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Like Means Close Respondents

Polar point with numbers (1 to 5)

Polar point with different numbers (-2 to 2)



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Experiment 2: Pictures in web surveys (joint with Mick Couper)

  • Replicate study Couper, Tourangeau, and Kenyon (POQ 2004)

    • 1. No Picture

    • 2. Low frequency picture

    • 3. High frequency picture

  • Add verbal instructions

    • A. No verbal instruction

    • B. Instruction to include both high and low frequency instances

    • C. Instruction to include only low frequency instances



Can verbal instructions reduce the effects of pictures l.jpg
Can verbal instructions reduce the effects of pictures? Couper)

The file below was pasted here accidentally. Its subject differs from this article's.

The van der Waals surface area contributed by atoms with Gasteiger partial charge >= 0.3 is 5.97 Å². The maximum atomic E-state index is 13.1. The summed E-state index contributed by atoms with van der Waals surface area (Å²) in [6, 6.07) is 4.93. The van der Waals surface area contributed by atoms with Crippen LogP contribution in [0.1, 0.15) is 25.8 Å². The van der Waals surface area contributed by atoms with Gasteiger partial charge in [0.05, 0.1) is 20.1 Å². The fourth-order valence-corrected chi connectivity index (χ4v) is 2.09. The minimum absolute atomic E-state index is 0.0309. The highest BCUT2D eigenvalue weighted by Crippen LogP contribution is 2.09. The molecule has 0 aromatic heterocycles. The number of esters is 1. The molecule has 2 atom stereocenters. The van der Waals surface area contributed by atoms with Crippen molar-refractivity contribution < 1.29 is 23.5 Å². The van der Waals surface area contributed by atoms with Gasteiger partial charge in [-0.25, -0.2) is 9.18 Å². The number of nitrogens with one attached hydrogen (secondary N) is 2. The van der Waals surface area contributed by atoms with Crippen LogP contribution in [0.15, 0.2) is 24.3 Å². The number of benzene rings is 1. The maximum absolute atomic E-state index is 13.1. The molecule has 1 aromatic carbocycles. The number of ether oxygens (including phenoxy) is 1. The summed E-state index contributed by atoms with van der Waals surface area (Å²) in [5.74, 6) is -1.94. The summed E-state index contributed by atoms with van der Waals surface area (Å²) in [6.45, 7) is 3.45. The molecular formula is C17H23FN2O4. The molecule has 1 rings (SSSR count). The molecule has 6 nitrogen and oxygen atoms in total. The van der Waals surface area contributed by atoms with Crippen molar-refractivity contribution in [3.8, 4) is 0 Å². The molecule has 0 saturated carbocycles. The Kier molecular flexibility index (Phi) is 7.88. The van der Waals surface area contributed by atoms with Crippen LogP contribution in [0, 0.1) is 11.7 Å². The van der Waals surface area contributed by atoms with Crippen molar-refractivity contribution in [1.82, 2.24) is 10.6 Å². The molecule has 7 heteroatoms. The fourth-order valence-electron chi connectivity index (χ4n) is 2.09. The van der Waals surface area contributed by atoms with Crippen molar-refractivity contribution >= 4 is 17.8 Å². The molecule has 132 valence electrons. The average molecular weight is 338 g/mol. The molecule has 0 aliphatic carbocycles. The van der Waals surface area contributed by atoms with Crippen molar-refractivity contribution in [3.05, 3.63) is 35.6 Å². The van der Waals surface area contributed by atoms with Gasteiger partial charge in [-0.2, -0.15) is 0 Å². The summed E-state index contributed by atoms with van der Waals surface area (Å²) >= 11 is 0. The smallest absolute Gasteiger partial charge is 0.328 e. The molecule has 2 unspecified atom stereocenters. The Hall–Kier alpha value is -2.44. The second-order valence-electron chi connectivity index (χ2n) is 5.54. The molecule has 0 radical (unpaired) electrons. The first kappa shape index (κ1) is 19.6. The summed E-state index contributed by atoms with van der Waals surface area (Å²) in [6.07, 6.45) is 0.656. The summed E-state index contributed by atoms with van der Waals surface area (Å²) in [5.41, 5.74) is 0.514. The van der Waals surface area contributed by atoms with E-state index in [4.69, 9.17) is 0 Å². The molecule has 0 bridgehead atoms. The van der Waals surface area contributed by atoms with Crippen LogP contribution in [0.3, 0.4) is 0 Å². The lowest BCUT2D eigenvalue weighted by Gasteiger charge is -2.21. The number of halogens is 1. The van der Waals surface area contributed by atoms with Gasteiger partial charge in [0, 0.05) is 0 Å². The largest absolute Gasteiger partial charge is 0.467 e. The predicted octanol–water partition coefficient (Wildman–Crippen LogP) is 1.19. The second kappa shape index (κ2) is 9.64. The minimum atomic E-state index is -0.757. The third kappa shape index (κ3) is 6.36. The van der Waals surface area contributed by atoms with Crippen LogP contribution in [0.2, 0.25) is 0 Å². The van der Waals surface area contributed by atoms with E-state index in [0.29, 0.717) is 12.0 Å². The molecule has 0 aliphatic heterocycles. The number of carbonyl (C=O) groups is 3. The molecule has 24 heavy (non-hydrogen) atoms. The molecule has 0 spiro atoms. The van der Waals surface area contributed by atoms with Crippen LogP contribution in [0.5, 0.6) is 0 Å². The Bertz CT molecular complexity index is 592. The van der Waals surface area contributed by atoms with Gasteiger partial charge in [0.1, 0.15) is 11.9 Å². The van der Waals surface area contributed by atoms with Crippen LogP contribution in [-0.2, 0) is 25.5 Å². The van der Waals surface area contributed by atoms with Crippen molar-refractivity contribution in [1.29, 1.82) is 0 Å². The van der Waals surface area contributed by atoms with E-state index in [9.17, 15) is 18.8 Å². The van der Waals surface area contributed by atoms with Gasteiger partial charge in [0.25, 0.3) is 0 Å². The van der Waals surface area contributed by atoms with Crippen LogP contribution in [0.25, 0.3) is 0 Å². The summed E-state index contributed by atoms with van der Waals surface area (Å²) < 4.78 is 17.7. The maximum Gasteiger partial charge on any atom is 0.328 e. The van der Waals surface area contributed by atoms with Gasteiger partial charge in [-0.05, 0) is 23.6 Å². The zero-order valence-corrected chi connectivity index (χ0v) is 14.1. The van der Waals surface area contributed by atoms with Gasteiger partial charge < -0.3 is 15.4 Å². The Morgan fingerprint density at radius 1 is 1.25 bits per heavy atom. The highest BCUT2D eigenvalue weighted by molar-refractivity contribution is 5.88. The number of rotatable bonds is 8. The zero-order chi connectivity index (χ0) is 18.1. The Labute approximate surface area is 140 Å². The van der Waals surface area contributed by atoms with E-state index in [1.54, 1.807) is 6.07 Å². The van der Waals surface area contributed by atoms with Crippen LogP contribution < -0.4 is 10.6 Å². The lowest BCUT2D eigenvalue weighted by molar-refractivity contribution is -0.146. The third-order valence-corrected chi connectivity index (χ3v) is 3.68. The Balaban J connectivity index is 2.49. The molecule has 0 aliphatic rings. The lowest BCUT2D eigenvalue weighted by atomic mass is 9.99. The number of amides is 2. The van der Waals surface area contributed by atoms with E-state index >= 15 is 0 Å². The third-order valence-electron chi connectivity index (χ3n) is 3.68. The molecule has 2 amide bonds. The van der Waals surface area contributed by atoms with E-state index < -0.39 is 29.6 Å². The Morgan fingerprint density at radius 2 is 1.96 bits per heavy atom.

• MANOVA

    • main effect instructions

      lambda=.597, p<.0001 

    • main effect pictures

      lambda=.964, p<.0001

    • interaction instructions*pictures lambda=.9691,p<.0001

    • This suggests that while both the main effect and interaction are significant, instructions explain more of the variation in the answers than pictures!


Future research l.jpg
Future Research Couper)

  • How to reduce visual design effects in web surveys


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LISS data Couper)

  • Every researcher (irrespective of nationality) who wants to collect data for scientific, policy or societal relevant research can collect data via the LISS panel at no cost

    • Proposals can be submitted through www.lissdata.nl

  • Existing data free available for academic use

    • longitudinal core studies

    • proposed studies

    • disseminated through www.lissdata.nl